The town government looks to add one more holiday for its employees beginning in 2021, months after Gov. Ralph Northam declared his intention to make Juneteenth a state holiday.
The council declared Juneteenth as a town government holiday beginning next year during its Tuesday night meeting. Councilman Tom Dunn in July asked for the item to be discussed. All six council members supported the change.
Juneteenth marks the commemoration of the end of slavery in the U.S. Two and a half years after President Abraham Lincoln’s Emancipation Proclamation declared slaves in southern states to be free. On June 19, 1865, a group of Union soldiers landed at Galveston, TX with news that the Civil War had ended and slaves were free.
Juneteenth is not yet recognized as a federal holiday, but over the years many states have begun to adopt the day either as a ceremonial observance or state holiday. Virginia is set to join the ranks of those who observe it as a state holiday following Northam’s announcement on June 16. The matter must still clear the General Assembly.
Leesburg’s Human Resources Director Joshua Didawick said the additional town government holiday would incur a $32,000 cost to the General Fund, accounting for holiday pay for the town’s essential staff, namely police officers and utilities and public works staff.
Dunn said he hoped there could also be some kind of ceremony or recognition on that day. Turns out, one community group is already at work on that. The Burg Family Reunion Club of Leesburg, which lists its mission as preserving the memories of Black descendants of Leesburg, and supporting the current communities of Black Americans residing in the town, is planning its first-ever Juneteenth celebration for next year at Ida Lee Park. The free event will include live music, performances, guest speakers, food, vendors, and more. More information can be found on the Lees “BURG” Juneteenth group on Facebook.
Dunn had also previously asked for a discussion on painting a Black Lives Matter mural on a town street. Renee LaFollette, director of the town’s Public Works and Capital Projects Department, said the town has processes in place for how the Commission on Public Art, and ultimately the Town Council, considers public art like murals and sculptures; and a separate process to secure public right-of-way permits. In the case of right-of-way permits, those are issued administratively, without council review, which LaFollette said would probably not be appropriate in this case. Ultimately, she said a third, new process to consider things like roadway murals or painting might be worth considering.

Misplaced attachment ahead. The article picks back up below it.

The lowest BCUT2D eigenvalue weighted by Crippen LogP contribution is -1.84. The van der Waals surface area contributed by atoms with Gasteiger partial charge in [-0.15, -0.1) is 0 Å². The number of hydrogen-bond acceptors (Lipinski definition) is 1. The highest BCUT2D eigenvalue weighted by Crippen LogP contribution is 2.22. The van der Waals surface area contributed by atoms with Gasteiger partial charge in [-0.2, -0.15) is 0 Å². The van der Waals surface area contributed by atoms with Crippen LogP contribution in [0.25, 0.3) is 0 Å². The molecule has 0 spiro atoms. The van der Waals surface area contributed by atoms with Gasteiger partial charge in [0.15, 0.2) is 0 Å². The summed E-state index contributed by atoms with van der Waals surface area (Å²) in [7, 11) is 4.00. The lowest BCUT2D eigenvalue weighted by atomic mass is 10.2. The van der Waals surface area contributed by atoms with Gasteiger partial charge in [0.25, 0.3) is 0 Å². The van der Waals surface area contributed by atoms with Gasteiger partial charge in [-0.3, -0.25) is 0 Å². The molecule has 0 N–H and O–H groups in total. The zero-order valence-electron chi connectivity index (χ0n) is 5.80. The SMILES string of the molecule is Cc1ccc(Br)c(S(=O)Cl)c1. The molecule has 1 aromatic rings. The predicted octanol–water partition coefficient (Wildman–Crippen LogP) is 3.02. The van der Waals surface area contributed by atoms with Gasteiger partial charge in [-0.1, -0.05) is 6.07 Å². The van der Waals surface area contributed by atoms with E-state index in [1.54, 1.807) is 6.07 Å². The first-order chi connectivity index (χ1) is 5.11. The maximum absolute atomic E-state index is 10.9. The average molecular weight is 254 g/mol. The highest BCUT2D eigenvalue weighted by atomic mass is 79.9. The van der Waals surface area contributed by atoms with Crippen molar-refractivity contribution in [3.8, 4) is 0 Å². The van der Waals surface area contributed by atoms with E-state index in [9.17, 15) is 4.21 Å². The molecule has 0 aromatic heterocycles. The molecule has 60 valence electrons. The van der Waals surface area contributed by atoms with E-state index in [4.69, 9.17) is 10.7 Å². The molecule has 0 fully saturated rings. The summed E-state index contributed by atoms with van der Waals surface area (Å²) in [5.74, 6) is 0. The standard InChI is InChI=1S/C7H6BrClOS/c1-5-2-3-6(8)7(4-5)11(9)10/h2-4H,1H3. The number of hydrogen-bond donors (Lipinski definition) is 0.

On the traffic engineering side, LaFollette said roadway murals are not recommended.
“Typically, anything like that is discouraged on roadways used for traffic because it is a distraction for drivers,” she said. “But if council directs they are approving artwork for a roadway it can be done. There are a number of things that have to be considered—the location, the longevity of the art, who’s responsible for removal once it is no longer in good shape, does it get repainted. So, there are a lot of decision points that would need to be made above staff level.”
A short debate ensued during Monday night’s work session on whether something like a Black Lives Matter mural would be considered art or free speech.
“Right now, we have a public art process to OK something like this. As a council if we sanction it I feel … that we would be putting ourselves in a position to maybe inadvertently commit content-based discrimination. This is about speech. It’s not about art. Because we are the policy makers, I think there should be policy and clear standards and metrics in place that comport to constitutional guidelines,” said Councilwoman Suzanne Fox.
“I believe public art is also speech,” countered Councilman Neil Steinberg. “If you don’t think so look at all the graffiti art we see around the country. I think that serves a purpose. Any artist who creates art is creating a statement of some kind or the other. This has a decided public overtone but that doesn’t mean it isn’t art.”
Steinberg suggested integrating such a mural into the Douglass School renovations, but several council members pointed out that plans for that renovation were already far along. Councilman Ron Campbell said there was a need for the council to establish policies and procedures for considering something like a roadway mural before a community group or individual approached the town with such an idea.
“I really believe … that we can’t run from this and we do need policy,” he said. “I understand what doors we may open but the reality is we can’t just be reactionary to everything. So whether or not we want murals on the streets, I think has a greater vision of whether or not we want our citizens to speak and how they speak or where they speak in their community that they also own and live in. [That] should be a freedom, not a restriction. How do we grant that freedom? What are the terms and conditions? What are the opportunities? What are the costs? What are the limitations? What are the restrictions? That’s the work we do and that’s the work that we should be about doing with this particular opportunity.”
While the council as a whole was noncommittal Monday on whether it would consider such a mural, or any type of roadway mural, four members—Mayor Kelly Burk, Vice Mayor Marty Martinez, Steinberg and Campbell—indicated an interest in moving forward with the discussion and exploring options.